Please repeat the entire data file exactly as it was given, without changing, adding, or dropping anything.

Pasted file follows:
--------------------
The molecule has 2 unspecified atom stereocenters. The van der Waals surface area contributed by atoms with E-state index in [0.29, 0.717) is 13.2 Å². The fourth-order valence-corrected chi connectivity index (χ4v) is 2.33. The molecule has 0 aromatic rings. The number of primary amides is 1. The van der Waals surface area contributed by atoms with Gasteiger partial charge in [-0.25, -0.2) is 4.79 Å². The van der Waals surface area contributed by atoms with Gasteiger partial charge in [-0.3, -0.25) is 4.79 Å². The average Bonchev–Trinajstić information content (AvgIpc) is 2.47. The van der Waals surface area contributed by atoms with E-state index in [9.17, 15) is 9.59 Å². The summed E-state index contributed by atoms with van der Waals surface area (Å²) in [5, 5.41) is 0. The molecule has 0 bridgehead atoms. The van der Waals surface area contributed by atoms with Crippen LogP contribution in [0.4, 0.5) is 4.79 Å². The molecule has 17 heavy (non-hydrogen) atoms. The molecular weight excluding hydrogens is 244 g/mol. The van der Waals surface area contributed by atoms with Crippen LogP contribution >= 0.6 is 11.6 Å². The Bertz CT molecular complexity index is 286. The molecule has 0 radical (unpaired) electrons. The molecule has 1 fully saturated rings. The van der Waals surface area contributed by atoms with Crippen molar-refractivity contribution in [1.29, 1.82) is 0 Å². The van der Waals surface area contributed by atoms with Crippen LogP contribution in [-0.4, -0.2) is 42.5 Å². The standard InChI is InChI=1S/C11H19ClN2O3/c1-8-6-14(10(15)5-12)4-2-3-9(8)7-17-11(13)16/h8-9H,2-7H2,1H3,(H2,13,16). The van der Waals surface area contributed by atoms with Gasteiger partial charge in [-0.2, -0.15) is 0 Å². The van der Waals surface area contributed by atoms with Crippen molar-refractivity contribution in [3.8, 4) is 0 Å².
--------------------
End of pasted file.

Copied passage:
The molecule has 2 unspecified atom stereocenters. The van der Waals surface area contributed by atoms with E-state index in [0.29, 0.717) is 13.2 Å². The fourth-order valence-corrected chi connectivity index (χ4v) is 2.33. The molecule has 0 aromatic rings. The number of primary amides is 1. The van der Waals surface area contributed by atoms with Gasteiger partial charge in [-0.25, -0.2) is 4.79 Å². The van der Waals surface area contributed by atoms with Gasteiger partial charge in [-0.3, -0.25) is 4.79 Å². The average Bonchev–Trinajstić information content (AvgIpc) is 2.47. The van der Waals surface area contributed by atoms with E-state index in [9.17, 15) is 9.59 Å². The summed E-state index contributed by atoms with van der Waals surface area (Å²) in [5, 5.41) is 0. The molecule has 0 bridgehead atoms. The van der Waals surface area contributed by atoms with Crippen LogP contribution in [0.4, 0.5) is 4.79 Å². The molecule has 17 heavy (non-hydrogen) atoms. The molecular weight excluding hydrogens is 244 g/mol. The van der Waals surface area contributed by atoms with Crippen LogP contribution >= 0.6 is 11.6 Å². The Bertz CT molecular complexity index is 286. The molecule has 0 radical (unpaired) electrons. The molecule has 1 fully saturated rings. The van der Waals surface area contributed by atoms with Crippen molar-refractivity contribution in [1.29, 1.82) is 0 Å². The van der Waals surface area contributed by atoms with Crippen LogP contribution in [-0.4, -0.2) is 42.5 Å². The standard InChI is InChI=1S/C11H19ClN2O3/c1-8-6-14(10(15)5-12)4-2-3-9(8)7-17-11(13)16/h8-9H,2-7H2,1H3,(H2,13,16). The van der Waals surface area contributed by atoms with Gasteiger partial charge in [-0.2, -0.15) is 0 Å². The van der Waals surface area contributed by atoms with Crippen molar-refractivity contribution in [3.8, 4) is 0 Å².